While the majority of patients and their families appreciate the help and healing offered by healthcare providers, many also complain that the healthcare industry has become too impersonal and bureaucratic. They often cite historical references to the olden days when doctors were more personally acquainted with each patient, and report that nowadays they are not given enough one-on-one attention.
Organizations have not only grown bigger, but technology has removed much of the human element in caregiver-to-patient interactions, as healthcare facilities strive to be more productive, efficient, and affordable.
Steps to Improve Your Beside Manner
There are steps you can take though, and here are four tips to improve your bedside manner that can make a real difference in how you are perceived by patients.
1. Professional Can Also Be Friendly
You need to maintain a professional demeanor, but that does not mean you cannot be warm and friendly. Greet the patient, make sure you pronounce their name correctly, and offer them energetic focus. Resist the urge to see them as a problem or puzzle to be solved before you move along to the next patient, and that extra effort will score lots of positive points.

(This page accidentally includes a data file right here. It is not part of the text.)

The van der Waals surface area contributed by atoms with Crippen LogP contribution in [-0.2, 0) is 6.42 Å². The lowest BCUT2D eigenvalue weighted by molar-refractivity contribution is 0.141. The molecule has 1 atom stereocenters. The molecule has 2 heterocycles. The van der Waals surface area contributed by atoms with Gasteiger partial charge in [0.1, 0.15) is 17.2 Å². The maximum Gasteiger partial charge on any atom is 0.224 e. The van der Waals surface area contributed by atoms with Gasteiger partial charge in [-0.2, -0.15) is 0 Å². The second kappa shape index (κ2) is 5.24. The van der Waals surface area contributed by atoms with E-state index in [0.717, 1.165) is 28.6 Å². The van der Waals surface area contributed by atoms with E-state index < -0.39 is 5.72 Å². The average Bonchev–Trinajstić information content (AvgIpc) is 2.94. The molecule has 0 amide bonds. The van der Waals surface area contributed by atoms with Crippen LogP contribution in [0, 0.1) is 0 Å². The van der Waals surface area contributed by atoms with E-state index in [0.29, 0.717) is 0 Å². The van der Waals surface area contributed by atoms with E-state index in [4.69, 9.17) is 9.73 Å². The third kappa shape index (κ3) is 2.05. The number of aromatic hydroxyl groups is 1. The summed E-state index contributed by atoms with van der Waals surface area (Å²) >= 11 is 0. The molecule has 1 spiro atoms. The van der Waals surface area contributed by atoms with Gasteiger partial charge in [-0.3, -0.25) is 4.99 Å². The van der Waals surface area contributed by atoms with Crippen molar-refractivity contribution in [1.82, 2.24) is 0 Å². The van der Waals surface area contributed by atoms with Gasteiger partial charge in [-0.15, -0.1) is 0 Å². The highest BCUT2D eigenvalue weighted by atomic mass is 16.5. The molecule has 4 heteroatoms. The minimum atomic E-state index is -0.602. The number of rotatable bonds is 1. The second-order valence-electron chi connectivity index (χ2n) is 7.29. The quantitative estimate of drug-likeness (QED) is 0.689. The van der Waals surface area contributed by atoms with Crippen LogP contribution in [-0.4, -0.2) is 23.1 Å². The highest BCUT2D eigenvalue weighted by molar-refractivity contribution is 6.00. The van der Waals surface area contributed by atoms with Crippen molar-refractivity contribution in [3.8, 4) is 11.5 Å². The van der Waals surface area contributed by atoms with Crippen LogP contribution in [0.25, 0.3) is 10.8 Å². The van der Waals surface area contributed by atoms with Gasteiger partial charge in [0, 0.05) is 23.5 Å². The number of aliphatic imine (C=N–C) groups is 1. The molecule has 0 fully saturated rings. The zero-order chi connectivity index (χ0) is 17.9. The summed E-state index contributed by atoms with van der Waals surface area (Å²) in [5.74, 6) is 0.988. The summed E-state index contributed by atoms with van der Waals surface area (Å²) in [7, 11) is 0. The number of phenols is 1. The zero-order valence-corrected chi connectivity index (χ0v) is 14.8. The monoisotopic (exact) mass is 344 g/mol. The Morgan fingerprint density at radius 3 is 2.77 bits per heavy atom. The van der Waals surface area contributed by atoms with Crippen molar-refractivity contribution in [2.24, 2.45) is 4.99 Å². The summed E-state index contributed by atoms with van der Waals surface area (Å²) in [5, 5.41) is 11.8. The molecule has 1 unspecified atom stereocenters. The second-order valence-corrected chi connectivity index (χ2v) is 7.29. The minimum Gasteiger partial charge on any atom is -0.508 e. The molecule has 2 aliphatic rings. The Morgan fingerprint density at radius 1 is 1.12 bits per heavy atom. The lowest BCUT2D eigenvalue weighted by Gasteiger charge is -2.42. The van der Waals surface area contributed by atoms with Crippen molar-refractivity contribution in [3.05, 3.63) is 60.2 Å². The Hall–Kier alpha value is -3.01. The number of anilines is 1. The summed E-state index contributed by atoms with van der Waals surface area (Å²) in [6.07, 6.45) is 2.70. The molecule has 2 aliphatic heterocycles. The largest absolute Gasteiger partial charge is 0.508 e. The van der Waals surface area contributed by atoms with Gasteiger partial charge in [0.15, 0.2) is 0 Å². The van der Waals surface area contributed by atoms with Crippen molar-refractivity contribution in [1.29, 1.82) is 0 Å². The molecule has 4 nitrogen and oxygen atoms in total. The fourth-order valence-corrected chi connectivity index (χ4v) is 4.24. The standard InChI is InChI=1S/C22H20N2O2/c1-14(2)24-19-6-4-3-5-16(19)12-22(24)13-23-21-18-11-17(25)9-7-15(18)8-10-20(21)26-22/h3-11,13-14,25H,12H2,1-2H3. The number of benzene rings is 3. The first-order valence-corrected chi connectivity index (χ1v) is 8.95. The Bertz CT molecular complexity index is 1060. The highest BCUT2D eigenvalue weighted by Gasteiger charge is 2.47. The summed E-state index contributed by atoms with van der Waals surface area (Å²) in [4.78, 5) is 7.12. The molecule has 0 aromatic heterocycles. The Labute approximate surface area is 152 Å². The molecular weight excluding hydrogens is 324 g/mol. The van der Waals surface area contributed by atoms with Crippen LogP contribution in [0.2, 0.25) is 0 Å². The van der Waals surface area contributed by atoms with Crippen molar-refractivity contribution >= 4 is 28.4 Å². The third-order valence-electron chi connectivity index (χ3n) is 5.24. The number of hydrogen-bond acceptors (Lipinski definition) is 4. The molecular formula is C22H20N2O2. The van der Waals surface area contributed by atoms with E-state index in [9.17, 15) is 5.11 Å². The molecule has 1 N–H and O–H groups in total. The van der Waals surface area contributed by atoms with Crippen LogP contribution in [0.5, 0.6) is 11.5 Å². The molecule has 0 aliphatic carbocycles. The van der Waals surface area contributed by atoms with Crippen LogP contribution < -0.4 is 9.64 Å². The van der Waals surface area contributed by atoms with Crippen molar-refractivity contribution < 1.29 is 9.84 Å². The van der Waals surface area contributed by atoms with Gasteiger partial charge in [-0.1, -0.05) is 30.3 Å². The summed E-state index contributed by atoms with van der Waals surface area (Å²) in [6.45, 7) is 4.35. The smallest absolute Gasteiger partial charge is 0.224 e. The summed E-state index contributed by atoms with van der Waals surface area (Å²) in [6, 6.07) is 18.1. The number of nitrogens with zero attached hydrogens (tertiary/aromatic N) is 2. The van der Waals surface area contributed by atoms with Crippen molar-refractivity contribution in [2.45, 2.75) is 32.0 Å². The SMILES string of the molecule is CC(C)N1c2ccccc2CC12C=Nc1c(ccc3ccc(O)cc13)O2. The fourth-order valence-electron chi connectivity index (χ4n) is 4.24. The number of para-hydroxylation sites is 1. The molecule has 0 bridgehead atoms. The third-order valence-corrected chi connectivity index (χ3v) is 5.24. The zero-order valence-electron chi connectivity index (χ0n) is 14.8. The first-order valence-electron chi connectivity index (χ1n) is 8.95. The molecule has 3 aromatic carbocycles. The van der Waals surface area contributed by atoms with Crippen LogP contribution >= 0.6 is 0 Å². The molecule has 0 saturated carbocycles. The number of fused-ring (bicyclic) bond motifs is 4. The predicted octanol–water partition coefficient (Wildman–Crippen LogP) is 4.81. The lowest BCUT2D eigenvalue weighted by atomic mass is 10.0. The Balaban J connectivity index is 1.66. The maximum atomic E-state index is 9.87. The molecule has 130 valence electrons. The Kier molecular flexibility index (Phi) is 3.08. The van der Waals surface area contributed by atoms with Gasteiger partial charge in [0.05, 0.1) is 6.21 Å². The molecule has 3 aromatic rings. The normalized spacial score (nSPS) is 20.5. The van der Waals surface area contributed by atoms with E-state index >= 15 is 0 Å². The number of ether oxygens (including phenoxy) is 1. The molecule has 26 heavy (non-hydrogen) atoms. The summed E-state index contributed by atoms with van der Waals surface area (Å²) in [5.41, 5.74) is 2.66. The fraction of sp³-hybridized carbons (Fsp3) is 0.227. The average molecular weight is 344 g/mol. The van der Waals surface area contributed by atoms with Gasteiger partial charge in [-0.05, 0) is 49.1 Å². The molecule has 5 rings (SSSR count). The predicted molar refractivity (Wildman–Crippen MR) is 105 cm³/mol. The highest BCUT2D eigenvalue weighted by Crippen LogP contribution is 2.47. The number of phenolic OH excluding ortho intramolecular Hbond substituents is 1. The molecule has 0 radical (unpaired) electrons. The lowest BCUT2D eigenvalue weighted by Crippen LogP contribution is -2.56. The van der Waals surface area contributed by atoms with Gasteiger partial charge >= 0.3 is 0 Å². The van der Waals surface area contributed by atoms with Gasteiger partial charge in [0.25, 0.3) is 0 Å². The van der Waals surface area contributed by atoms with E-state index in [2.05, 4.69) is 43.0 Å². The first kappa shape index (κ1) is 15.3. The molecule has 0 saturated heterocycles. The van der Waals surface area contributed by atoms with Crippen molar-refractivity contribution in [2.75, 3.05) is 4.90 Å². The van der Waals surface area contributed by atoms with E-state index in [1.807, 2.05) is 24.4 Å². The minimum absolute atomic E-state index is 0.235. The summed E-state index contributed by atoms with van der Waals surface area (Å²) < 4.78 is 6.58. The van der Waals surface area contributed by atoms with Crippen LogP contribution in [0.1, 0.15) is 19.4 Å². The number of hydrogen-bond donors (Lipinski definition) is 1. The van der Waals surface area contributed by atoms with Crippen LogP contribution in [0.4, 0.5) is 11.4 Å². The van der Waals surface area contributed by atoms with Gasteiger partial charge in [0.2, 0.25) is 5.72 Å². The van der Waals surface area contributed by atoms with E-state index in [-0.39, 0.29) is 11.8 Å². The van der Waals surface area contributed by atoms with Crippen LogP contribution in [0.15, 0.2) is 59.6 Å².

2. Nonverbal Communication Matters
Do make eye contact and shake your patient’s hand. Don’t just stare at a chart, clipboard, or computer. Do stand up straight, smile, and try to sit at the same eye level as the person to whom you are talking. Don’t write, read, or look away while they are answering your questions.
3. Let the Patient Explain the Problem
Let the patient describe in their own words how they feel, what their symptoms are, how long they have felt that way, and why they came to see you. Oftentimes the patient will provide information or insights that you would otherwise miss, and that can be critically important. The tone they use and the words they choose can also be key indicators of their level of well-being or stress.
4. Reassure Patients and Family Members
You don’t have to make promises in order to offer reassurance. Let patients and family know they are in good hands and that you will do everything to help them and try to ensure their comfort. If you don’t verbalize that, they may not feel safe or secure, and a little reassurance can emotionally and psychologically aid in a faster recovery.